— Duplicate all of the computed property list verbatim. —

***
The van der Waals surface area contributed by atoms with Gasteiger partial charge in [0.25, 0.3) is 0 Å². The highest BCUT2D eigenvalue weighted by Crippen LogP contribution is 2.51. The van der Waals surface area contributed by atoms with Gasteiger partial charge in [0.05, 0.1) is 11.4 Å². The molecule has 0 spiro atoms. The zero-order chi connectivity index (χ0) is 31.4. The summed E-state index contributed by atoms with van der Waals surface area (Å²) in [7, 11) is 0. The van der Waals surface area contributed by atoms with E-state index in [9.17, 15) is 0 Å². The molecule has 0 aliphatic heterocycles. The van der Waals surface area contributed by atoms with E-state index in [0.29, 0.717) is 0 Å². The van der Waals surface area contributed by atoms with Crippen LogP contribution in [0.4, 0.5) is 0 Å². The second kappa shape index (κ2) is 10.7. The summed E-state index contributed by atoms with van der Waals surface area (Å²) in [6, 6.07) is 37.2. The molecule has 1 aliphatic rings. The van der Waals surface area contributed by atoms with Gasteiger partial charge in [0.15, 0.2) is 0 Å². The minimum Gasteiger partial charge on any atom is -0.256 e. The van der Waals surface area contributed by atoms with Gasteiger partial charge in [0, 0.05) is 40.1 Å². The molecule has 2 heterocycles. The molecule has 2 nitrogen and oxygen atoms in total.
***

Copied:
The van der Waals surface area contributed by atoms with Gasteiger partial charge in [0.25, 0.3) is 0 Å². The highest BCUT2D eigenvalue weighted by Crippen LogP contribution is 2.51. The van der Waals surface area contributed by atoms with Gasteiger partial charge in [0.05, 0.1) is 11.4 Å². The molecule has 0 spiro atoms. The zero-order chi connectivity index (χ0) is 31.4. The summed E-state index contributed by atoms with van der Waals surface area (Å²) in [7, 11) is 0. The van der Waals surface area contributed by atoms with E-state index in [9.17, 15) is 0 Å². The molecule has 0 aliphatic heterocycles. The van der Waals surface area contributed by atoms with E-state index in [0.29, 0.717) is 0 Å². The van der Waals surface area contributed by atoms with Crippen LogP contribution in [0.4, 0.5) is 0 Å². The second kappa shape index (κ2) is 10.7. The summed E-state index contributed by atoms with van der Waals surface area (Å²) in [6, 6.07) is 37.2. The molecule has 1 aliphatic rings. The van der Waals surface area contributed by atoms with Gasteiger partial charge in [0.15, 0.2) is 0 Å². The minimum Gasteiger partial charge on any atom is -0.256 e. The van der Waals surface area contributed by atoms with Gasteiger partial charge in [0, 0.05) is 40.1 Å². The molecule has 2 heterocycles. The molecule has 2 nitrogen and oxygen atoms in total.